The insole may be incorporated into any type of shoe, yet its main application is for shoes selected from the group consisting of sandals, espadrilles, slippers, huaraches (leather sandals) and diving slippers, even more preferably the invention is used in a diving slipper.

Although the prior specification has shown and disclosed one preferred embodiment of the present invention, it will be emphasized that numerous modifications thereof are possible without deviating from the true scope of the invention. For instance, modifications may include the number of bridges, the shape of its upper surface, the separation between each bridge, etc.; therefore, the present invention cannot be restricted except for the prior art and by the appended claims.

Patent Citations
Cited PatentFiling datePublication dateApplicantTitle
US4078321 *Oct 12, 1976Mar 14, 1978Famolare, Inc.Shock absorbing athletic shoe with air cooled insole
US4438573 *Jul 8, 1981Mar 27, 1984Stride Rite International, Ltd.Ventilated athletic shoe
US4505660 *Mar 3, 1982Mar 19, 1985Natec InstitutApparatus for making a one-piece, washable and sterilizable plastic shoe
US4525940 *Apr 5, 1983Jul 2, 1985Hideto MochizukiBeach sandals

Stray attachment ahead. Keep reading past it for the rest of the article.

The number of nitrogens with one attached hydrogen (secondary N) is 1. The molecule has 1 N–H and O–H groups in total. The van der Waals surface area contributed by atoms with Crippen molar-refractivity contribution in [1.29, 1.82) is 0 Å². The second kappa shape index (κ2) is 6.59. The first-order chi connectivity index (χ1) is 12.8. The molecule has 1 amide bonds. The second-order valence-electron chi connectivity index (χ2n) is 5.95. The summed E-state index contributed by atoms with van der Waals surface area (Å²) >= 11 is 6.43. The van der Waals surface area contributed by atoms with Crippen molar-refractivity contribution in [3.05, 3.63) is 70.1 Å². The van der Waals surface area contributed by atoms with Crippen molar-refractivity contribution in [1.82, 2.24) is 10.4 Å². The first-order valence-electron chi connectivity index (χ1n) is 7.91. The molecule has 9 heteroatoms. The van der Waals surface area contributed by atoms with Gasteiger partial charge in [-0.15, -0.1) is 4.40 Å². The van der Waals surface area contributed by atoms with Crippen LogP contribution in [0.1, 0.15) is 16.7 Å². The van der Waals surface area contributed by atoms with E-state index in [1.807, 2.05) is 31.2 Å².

US4894932 *Feb 4, 1988Jan 23, 1990Nippon Rubber Co., Ltd.Air-permeable shoe
US4910882 *May 4, 1988Mar 27, 1990Goeller GerdSole for a shoe with an aerating and massaging insole
US4939851 *Jan 3, 1989Jul 10, 1990Omega CorporationBoat shoe
US5809665Sep 5, 1997Sep 22, 1998Go Big CorporationInsole of shoe for reducing shock and humidity
US5979076Jun 9, 1997Nov 9, 1999Li; ZhengVentilating shoe and method of making same
US7146750 *Apr 7, 2004Dec 12, 2006Columbia Insurance CompanyOne-piece shoe construction with improved ventilation
US20050217141 *Apr 1, 2004Oct 6, 2005John CobianSandals with drainage system
Classifications
U.S. Classification36/3.00B, 36/43
International ClassificationA43B7/08, A43B13/38
Cooperative ClassificationA43B5/08
European ClassificationA43B5/08
Legal Events
DateCodeEventDescription
Apr 24, 2015REMIMaintenance fee reminder mailed